If I have done the arithmetic correctly, a Hubble constant of 72 kilometers per second per kiloparsec converts to 2.3 * 10e-19 meters/sec/meter (a tenth of a billionth of a billionth) for the current rate of expansion. Since there are 4.4e+17 seconds in 14 billion years, the cumulative expansion since the big bang is 10 centimeters/meter assuming that the current measured rate is accurate and valid. Recent measurements lead some observers to believe that the expansion rate is increasing i.e., not constant. It would not be much of a stretch to assume that the Hubble constant has always been a variable and that, due to the much greater density in the early universe and the time dilation attendant thereto, the Hubble coefficient may well have been much less than unity giving the universe a much greater age. Has anyone seen an analysis of how the enormous gravitational field strength present when the universe was 10e-30 seconds old was overcome to not only prevent a black hole type collapse but also to supply the kinetic energy associated with continuing expansion and what the time dilation characteristics of this period were?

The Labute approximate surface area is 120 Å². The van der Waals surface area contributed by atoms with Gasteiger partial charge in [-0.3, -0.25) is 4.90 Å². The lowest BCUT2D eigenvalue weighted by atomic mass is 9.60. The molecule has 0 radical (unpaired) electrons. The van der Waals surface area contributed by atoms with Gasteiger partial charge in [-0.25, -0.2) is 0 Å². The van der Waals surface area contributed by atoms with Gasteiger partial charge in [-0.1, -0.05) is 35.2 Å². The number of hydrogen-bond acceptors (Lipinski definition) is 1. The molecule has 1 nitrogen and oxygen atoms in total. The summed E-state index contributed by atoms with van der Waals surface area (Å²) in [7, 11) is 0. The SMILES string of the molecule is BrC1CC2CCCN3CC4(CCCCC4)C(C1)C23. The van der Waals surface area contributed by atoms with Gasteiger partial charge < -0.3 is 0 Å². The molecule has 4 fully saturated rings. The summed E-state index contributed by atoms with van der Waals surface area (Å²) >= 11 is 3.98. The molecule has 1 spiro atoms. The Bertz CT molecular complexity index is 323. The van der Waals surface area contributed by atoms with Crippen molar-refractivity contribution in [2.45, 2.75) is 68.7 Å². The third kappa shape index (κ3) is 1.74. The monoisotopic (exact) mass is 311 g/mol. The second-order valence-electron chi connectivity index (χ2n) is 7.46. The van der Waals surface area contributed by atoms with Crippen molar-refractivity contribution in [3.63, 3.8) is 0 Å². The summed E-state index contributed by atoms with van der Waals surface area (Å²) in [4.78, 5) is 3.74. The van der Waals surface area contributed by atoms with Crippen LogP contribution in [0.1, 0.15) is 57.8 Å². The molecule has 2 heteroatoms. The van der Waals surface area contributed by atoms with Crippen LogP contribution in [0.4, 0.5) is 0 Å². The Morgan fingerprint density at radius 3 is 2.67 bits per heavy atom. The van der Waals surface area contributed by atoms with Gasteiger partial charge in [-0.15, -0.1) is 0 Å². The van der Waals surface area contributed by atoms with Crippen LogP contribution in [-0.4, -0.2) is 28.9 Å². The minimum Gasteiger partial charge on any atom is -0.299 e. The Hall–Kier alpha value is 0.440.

There seems to be no evidence for expansion at small scales. At what scale does this expansion characteristic vanish? Local Group, Milky Way, solar system, earth, me, hydrogen, neutron, quark, neutrino, smaller ? :unsure: :unsure: